Tlaloc Vasquez is the Northeast Regional Coordinator of the Real Food Challenge. Many of Tlaloc's formative life experiences are related to growing up as part of a large Mexican-American family in and around the neighborhoods of Long Beach, CA. He brings a wealth of organizing experience from his tenure at the University of California Los Angeles, where he received his B.A.'s in International Development Studies and Chicana/o Studies. While in school, Tlaloc involved himself as an active advocate of student/labor solidarity, Chicana/o Studies, Latina/o students in higher education, environmental justice, Raza Studies for K-12, transfer students, undocumented immigrants, and food justice. Partly as a product of how and where he was raised, Tlaloc feels passionately that access to real food is a necessity, not a privilege.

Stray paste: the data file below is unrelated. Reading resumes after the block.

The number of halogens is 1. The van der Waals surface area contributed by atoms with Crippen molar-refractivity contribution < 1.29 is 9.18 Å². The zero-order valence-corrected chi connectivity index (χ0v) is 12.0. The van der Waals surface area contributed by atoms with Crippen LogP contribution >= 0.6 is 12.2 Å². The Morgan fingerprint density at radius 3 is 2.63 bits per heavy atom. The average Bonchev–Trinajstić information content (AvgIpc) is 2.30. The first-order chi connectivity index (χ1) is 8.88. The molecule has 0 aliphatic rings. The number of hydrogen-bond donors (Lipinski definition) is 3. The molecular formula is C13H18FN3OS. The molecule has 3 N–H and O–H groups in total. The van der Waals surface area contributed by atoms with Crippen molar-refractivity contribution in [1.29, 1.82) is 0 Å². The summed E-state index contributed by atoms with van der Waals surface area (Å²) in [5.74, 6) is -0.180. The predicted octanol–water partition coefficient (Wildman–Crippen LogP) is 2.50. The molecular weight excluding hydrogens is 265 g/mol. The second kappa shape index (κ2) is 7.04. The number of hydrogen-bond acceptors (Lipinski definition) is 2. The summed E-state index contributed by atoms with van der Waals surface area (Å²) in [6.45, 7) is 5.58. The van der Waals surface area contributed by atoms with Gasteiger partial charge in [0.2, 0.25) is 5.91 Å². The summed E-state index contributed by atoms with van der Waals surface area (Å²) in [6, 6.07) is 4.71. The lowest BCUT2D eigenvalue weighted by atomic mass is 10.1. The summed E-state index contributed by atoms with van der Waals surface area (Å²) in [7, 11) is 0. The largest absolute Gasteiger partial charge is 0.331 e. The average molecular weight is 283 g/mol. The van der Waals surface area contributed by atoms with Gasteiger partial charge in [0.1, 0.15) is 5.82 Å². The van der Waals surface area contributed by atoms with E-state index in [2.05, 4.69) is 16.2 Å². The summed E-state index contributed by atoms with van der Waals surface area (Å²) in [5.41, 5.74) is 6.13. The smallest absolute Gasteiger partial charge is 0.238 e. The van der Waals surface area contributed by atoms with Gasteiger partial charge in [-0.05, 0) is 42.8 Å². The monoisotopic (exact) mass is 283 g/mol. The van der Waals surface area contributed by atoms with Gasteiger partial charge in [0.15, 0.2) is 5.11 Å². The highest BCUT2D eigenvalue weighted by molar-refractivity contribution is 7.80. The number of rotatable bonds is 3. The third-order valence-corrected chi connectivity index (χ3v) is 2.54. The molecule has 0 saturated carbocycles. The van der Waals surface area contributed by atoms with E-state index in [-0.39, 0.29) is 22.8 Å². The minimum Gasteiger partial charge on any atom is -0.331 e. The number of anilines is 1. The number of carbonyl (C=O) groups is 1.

Jennifer Wilkins, PhD, RD, is the Dana E. Falk Professor of Practice in the Department of Nutrition, Food Studies and Public Health at Syracuse University. From 1993 to 2014, she was a senior extension associate in Cornell University’s Division of Nutritional Sciences. Jennifer developed the nation’s first regional food guide – the Northeast Regional Food Guide – and recently updated it, MyPlate – Northeast. While a Kellogg Food and Society Policy Fellow she began writing "The Food Citizen," a monthly column for the Albany Times Union, which ran from 2006 to 2011. She has held leadership positions in several nutrition and food systems organizations.
Mark Winne was the executive director of the Hartford Food System (1979–2003), a Connecticut nonprofit food organization, where he developed the City of Hartford Food Policy Council (1993) and the State of Connecticut Food Policy Council (1998). He co-founded the Community Food Security Coalition, was a Kellogg Foundation Food and Society Fellow, a Johns Hopkins School of Public Health Visiting Scholar, and a member of the U.S. delegation to the 2000 Rome Conference on Food Security. He is the author of Closing the Food Gap: Resetting the Table in the Land of Plenty and Food Rebels, Guerrilla Gardeners, and Smart Cookin’ Mamas.